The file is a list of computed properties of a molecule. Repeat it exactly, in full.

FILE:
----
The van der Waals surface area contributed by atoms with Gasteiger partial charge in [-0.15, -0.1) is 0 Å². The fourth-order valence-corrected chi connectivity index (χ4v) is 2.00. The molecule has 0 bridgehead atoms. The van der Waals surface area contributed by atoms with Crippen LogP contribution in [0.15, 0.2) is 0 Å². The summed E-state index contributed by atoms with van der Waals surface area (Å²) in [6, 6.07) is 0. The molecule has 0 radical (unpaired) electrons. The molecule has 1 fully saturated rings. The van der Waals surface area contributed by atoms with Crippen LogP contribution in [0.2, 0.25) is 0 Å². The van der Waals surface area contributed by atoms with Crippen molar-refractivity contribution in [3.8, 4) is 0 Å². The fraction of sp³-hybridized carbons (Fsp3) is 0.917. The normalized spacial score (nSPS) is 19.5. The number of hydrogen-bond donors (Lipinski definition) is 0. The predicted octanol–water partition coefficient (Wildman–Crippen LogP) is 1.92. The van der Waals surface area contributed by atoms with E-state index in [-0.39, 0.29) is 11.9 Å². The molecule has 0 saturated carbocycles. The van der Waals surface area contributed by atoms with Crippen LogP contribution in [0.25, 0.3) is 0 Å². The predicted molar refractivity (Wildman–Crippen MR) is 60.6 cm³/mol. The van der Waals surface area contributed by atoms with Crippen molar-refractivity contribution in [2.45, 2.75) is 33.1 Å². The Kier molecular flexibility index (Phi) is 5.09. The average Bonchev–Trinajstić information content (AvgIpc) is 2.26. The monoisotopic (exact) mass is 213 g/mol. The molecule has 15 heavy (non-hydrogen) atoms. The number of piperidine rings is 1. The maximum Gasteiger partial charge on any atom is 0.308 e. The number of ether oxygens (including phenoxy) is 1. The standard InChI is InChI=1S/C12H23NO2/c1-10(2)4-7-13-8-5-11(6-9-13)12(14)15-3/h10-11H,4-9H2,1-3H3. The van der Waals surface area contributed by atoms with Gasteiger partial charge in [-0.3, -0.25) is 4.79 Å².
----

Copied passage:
The van der Waals surface area contributed by atoms with Gasteiger partial charge in [-0.15, -0.1) is 0 Å². The fourth-order valence-corrected chi connectivity index (χ4v) is 2.00. The molecule has 0 bridgehead atoms. The van der Waals surface area contributed by atoms with Crippen LogP contribution in [0.15, 0.2) is 0 Å². The summed E-state index contributed by atoms with van der Waals surface area (Å²) in [6, 6.07) is 0. The molecule has 0 radical (unpaired) electrons. The molecule has 1 fully saturated rings. The van der Waals surface area contributed by atoms with Crippen LogP contribution in [0.2, 0.25) is 0 Å². The van der Waals surface area contributed by atoms with Crippen molar-refractivity contribution in [3.8, 4) is 0 Å². The fraction of sp³-hybridized carbons (Fsp3) is 0.917. The normalized spacial score (nSPS) is 19.5. The number of hydrogen-bond donors (Lipinski definition) is 0. The predicted octanol–water partition coefficient (Wildman–Crippen LogP) is 1.92. The van der Waals surface area contributed by atoms with E-state index in [-0.39, 0.29) is 11.9 Å². The molecule has 0 saturated carbocycles. The van der Waals surface area contributed by atoms with Crippen LogP contribution in [0.25, 0.3) is 0 Å². The predicted molar refractivity (Wildman–Crippen MR) is 60.6 cm³/mol. The van der Waals surface area contributed by atoms with Crippen molar-refractivity contribution in [2.45, 2.75) is 33.1 Å². The Kier molecular flexibility index (Phi) is 5.09. The average Bonchev–Trinajstić information content (AvgIpc) is 2.26. The monoisotopic (exact) mass is 213 g/mol. The molecule has 15 heavy (non-hydrogen) atoms. The number of piperidine rings is 1. The maximum Gasteiger partial charge on any atom is 0.308 e. The number of ether oxygens (including phenoxy) is 1. The standard InChI is InChI=1S/C12H23NO2/c1-10(2)4-7-13-8-5-11(6-9-13)12(14)15-3/h10-11H,4-9H2,1-3H3. The van der Waals surface area contributed by atoms with Gasteiger partial charge in [-0.3, -0.25) is 4.79 Å².